Written by Pastor Ed
November 15, 2015
Haggai & Zechariah – Books of the Bible
As I was working on this sermon looking at the two prophets of Haggai & Zechariah, it was interesting to hear the stories of the Krahn family coming to Canada. They left the Orenburg region of Russia, which was by all accounts not a good place to be, and eventually made their way to Saskatchewan with the promise of a new life and more prosperous future, except that they arrived in their new home in 1929-30, just as the dust bowl days were setting in. And life was hard on the prairies during those first years.
In some ways they must have experienced what the people of Haggai & Zechariah experienced. If you read the books, you will have noticed that they are from the same time period, around the 2nd year of the reign of King Darius of Persia. Let’s recall a bit of the context.
Haggai & Zechariah are post-exilic books. The children of Israel had been in exile for in Babylon for many years, longing to return to their homeland and to Jerusalem, the centre of their worship. Even though Jeremiah and Ezekiel had told them to settle in and seek the welfare of the place where they were, they still longed for home. And then when Babylon had fallen to the Persian empire, the new king had loosened the restrictions and all owed captives who had been displaced to return. Those are the accounts written in the books of Ezra and Nehemiah, as well as in the latter part of the Chronicles.
And so they had returned to their homeland, full of anticipation and hope. And, with the encouragement of Ezra and Nehemiah, they had begun to rebuild the temple. But “home” was no longer the place they had longed for. For the most part, these were the children of those who had been exiled. Haggai asks, “Who is left that remembers what the temple used to look like?” and it’s a rhetorical question, because the answer is clear – no one.
Not only that, but it’s not like they were just gone on vacation for a little while and returned to find everything as they had left it. The country was a mess. The Babylonians didn’t just exile the people, leaving only the old and lame behind, they also devastated the land, stripping in bare, sometimes even spreading salt on the land so it wouldn’t produce. Life was tough.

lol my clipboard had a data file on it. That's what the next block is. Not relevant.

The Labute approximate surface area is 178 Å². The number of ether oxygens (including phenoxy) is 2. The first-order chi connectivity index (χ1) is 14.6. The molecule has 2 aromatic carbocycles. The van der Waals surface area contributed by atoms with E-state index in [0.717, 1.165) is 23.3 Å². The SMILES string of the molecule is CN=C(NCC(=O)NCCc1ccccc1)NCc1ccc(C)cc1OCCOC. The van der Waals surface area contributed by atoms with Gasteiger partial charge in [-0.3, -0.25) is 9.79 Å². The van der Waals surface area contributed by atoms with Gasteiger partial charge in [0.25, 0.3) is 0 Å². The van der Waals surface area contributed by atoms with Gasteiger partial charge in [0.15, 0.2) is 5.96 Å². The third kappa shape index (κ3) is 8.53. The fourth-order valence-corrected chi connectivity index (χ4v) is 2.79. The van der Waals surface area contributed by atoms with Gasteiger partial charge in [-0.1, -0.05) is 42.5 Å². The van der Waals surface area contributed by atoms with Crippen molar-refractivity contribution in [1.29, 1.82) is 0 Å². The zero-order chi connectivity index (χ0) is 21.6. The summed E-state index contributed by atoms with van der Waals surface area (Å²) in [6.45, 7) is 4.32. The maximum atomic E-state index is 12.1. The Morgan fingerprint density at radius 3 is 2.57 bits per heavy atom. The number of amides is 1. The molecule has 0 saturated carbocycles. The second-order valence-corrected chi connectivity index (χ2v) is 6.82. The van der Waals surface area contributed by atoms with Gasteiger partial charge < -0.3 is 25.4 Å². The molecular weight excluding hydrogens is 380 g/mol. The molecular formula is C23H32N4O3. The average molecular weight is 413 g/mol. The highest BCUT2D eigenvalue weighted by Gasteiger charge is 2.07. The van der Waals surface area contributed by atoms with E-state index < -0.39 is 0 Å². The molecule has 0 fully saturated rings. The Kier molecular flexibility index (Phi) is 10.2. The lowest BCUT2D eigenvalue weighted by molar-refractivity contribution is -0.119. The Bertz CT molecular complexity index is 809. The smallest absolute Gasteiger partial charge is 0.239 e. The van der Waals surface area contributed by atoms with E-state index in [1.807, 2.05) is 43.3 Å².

And to add to that, there was opposition to rebuilding the temple, not only from the surrounding tribes, but even it seems from some of the returned exiles themselves. “Why should we spend time on rebuilding the temple? What good will that do us?”
And so, even though they had begun to rebuild the temple, it wasn’t long before other things took priority – things like building their own houses or trying to eke a living to of the soil. And somewhere along the way, the temple rebuilding was neglected and seemingly abandoned.
It is into this scene that these two prophets, Haggai and Zechariah, enter with a message directed first of all to the governor of Judah, Zerubbabel, and the high priest Joshua, and then to the people. Now Zerubbabel plays a key role in this scenario, and we know something about him from other sources, both Biblical, mainly Ezra and Nehemiah, but also from sources outside the Bible. He served as governor of Judah, appointed by the Persian king, Darius, and was indeed instrumental in the return and rebuilding of the temple. He was also from the line of David, according to genealogies, which figures into some of the expectations, as we shall see.
The messages of Haggai are fairly straight forward. The book consists of 3 messages, all within 3 months of each other in the year 520 B.C., urging Zerubbabel and Joshua to work at rebuilding the temple and promising that God would reward their work with better days ahead, and the promise of a future king in the line of David. At that point the people probably would have seen Zerubbabel as a potential for filling that role.
The prophecies of Zechariah are more obscure, because at least in the first part of the book they come in visions and therefore are symbolic rather than literal. He sees vision of horsemen, of measuring lines, of flying scrolls and a woman in a basket, among others. And we could, as others have, spend hours and days trying to figure out the exact symbolism of each vision and try to pin some current or future event to them for fulfillment, but I don’t think that’s helpful or good interpretation. All of them point ot the same thing in their context.